Detectives investigating the death of controversial businessman Jacob Juma on Sunday visited the scene of the murder and Karen Police Station for the second time as the probe enters the third day without any major developments.
Already, the detectives have taken all the exhibits that were found in the car and at the scene, including the deceased’s cloths.
Some of the documents found in the car were copies of Eurobond materials that the businessman had given the Ethics and Anti-Corruption Commission (EACC) earlier this year.
It has not yet been established why Mr Juma had the Eurobond papers in his car several weeks after he had submitted copies of them to the EACC.
Police also said Mr Juma was a licensed firearm holder, but only his firearm certificate was found in his pocket.
However, detectives did not say whether the firearm was stolen by the attackers or if he had left it at home.
Police were also studying bloodstain patterns, especially the quantity and pattern of the blood on the co-driver’s seat.
It was not immediately established if the officers who went to the scene first tampered with the car or the deceased's body. Mr Juma was found belted in the driver’s seat.
The statements of the officers who first visited the scene shortly before 10pm will be recorded to reconstruct the scene that had already been tampered with when the team from the Director of Criminal Investigations took over.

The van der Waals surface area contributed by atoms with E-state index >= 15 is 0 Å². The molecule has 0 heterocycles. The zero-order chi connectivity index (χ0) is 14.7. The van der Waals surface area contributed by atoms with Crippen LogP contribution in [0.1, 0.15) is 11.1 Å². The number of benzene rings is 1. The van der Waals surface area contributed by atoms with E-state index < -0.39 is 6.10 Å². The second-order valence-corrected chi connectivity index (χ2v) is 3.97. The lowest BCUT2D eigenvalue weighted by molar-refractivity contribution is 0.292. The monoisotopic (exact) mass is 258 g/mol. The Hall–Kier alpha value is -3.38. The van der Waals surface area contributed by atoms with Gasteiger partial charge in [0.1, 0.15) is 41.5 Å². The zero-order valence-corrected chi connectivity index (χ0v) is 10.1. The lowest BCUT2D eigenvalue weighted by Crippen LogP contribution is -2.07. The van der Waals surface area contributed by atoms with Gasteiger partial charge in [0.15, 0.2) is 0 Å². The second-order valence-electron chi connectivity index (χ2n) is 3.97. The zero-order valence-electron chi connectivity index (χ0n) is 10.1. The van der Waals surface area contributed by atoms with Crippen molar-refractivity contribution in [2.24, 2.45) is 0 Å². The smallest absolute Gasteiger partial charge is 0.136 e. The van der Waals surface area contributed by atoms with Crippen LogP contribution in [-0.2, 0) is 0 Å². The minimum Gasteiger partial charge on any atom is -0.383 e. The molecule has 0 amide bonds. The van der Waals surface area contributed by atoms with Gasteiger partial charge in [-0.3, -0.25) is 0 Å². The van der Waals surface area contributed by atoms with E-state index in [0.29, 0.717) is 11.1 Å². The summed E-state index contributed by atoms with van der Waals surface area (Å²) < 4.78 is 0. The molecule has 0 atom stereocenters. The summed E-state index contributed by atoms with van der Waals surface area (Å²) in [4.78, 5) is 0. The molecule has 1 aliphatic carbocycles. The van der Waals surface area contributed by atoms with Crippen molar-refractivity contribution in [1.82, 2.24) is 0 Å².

Among those who came to the scene were Karen OCPD Eshiphan Gichohi and his DCI counterpart Kenneth Njoroge, both of whom were still at the station when the shooting took place.
However, National Police Service spokesman George Kinoti on Sunday said the investigations were proceeding well, adding that he would not comment on the matter until Monday.
Mr Juma’s mobile phone call data has also been retrieved and is expected to help in establishing his last movements and the people he communicated with at least five hours before his mysterious death.
In December last year, the former Karen Police Station was upgraded to a full division, and the two senior officers were posted there as part of efforts to tame rising crime.